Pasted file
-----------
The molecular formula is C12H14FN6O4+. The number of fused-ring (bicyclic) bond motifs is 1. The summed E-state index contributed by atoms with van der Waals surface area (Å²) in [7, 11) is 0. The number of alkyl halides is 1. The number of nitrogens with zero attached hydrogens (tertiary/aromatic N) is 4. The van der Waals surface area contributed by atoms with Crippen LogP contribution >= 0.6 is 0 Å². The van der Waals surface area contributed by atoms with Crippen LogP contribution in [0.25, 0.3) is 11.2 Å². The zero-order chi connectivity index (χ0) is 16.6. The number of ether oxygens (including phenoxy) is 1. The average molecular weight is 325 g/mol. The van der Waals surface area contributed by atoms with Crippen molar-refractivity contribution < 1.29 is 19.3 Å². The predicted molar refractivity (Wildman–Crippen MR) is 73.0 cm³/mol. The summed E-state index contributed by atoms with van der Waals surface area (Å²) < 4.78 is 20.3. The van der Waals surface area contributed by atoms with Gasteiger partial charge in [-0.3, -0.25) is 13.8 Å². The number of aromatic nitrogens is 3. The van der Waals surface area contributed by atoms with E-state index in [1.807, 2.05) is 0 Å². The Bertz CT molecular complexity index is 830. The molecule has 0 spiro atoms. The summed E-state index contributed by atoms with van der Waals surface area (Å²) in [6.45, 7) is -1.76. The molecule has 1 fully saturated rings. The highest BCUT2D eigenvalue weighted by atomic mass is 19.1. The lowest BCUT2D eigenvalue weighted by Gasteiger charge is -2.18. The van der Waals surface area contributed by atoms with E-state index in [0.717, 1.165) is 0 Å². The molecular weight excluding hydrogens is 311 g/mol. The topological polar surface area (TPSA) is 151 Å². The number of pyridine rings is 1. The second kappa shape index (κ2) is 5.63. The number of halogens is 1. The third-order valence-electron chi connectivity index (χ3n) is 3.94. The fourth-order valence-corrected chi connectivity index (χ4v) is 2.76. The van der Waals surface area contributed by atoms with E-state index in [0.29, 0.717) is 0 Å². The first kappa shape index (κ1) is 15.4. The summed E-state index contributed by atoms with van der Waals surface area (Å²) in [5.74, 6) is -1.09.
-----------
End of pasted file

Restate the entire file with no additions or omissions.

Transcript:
The molecular formula is C12H14FN6O4+. The number of fused-ring (bicyclic) bond motifs is 1. The summed E-state index contributed by atoms with van der Waals surface area (Å²) in [7, 11) is 0. The number of alkyl halides is 1. The number of nitrogens with zero attached hydrogens (tertiary/aromatic N) is 4. The van der Waals surface area contributed by atoms with Crippen LogP contribution >= 0.6 is 0 Å². The van der Waals surface area contributed by atoms with Crippen LogP contribution in [0.25, 0.3) is 11.2 Å². The zero-order chi connectivity index (χ0) is 16.6. The number of ether oxygens (including phenoxy) is 1. The average molecular weight is 325 g/mol. The van der Waals surface area contributed by atoms with Crippen molar-refractivity contribution < 1.29 is 19.3 Å². The predicted molar refractivity (Wildman–Crippen MR) is 73.0 cm³/mol. The summed E-state index contributed by atoms with van der Waals surface area (Å²) < 4.78 is 20.3. The van der Waals surface area contributed by atoms with Gasteiger partial charge in [-0.3, -0.25) is 13.8 Å². The number of aromatic nitrogens is 3. The van der Waals surface area contributed by atoms with E-state index in [1.807, 2.05) is 0 Å². The Bertz CT molecular complexity index is 830. The molecule has 0 spiro atoms. The summed E-state index contributed by atoms with van der Waals surface area (Å²) in [6.45, 7) is -1.76. The molecule has 1 fully saturated rings. The highest BCUT2D eigenvalue weighted by atomic mass is 19.1. The lowest BCUT2D eigenvalue weighted by Gasteiger charge is -2.18. The van der Waals surface area contributed by atoms with E-state index in [0.717, 1.165) is 0 Å². The molecular weight excluding hydrogens is 311 g/mol. The topological polar surface area (TPSA) is 151 Å². The number of pyridine rings is 1. The second kappa shape index (κ2) is 5.63. The number of halogens is 1. The third-order valence-electron chi connectivity index (χ3n) is 3.94. The fourth-order valence-corrected chi connectivity index (χ4v) is 2.76. The van der Waals surface area contributed by atoms with E-state index in [0.29, 0.717) is 0 Å². The first kappa shape index (κ1) is 15.4. The summed E-state index contributed by atoms with van der Waals surface area (Å²) in [5.74, 6) is -1.09.